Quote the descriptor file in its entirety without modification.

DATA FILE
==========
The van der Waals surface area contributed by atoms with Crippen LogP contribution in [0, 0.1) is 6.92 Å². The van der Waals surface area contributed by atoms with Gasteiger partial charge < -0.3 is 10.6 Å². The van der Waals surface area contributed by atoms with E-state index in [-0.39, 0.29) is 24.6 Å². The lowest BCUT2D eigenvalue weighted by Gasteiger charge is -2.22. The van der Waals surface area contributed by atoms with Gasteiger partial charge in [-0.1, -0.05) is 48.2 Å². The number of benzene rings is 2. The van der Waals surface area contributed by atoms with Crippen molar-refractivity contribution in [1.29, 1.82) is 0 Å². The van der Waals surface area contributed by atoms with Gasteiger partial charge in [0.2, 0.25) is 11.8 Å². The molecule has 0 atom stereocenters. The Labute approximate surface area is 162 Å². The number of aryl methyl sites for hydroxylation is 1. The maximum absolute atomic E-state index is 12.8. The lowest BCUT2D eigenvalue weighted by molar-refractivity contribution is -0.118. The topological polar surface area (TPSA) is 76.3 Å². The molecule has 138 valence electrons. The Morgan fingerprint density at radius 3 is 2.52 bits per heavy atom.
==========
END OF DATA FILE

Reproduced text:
The van der Waals surface area contributed by atoms with Crippen LogP contribution in [0, 0.1) is 6.92 Å². The van der Waals surface area contributed by atoms with Gasteiger partial charge < -0.3 is 10.6 Å². The van der Waals surface area contributed by atoms with E-state index in [-0.39, 0.29) is 24.6 Å². The lowest BCUT2D eigenvalue weighted by Gasteiger charge is -2.22. The van der Waals surface area contributed by atoms with Gasteiger partial charge in [-0.1, -0.05) is 48.2 Å². The number of benzene rings is 2. The van der Waals surface area contributed by atoms with Crippen molar-refractivity contribution in [1.29, 1.82) is 0 Å². The van der Waals surface area contributed by atoms with Gasteiger partial charge in [0.2, 0.25) is 11.8 Å². The molecule has 0 atom stereocenters. The Labute approximate surface area is 162 Å². The number of aryl methyl sites for hydroxylation is 1. The maximum absolute atomic E-state index is 12.8. The lowest BCUT2D eigenvalue weighted by molar-refractivity contribution is -0.118. The topological polar surface area (TPSA) is 76.3 Å². The molecule has 138 valence electrons. The Morgan fingerprint density at radius 3 is 2.52 bits per heavy atom.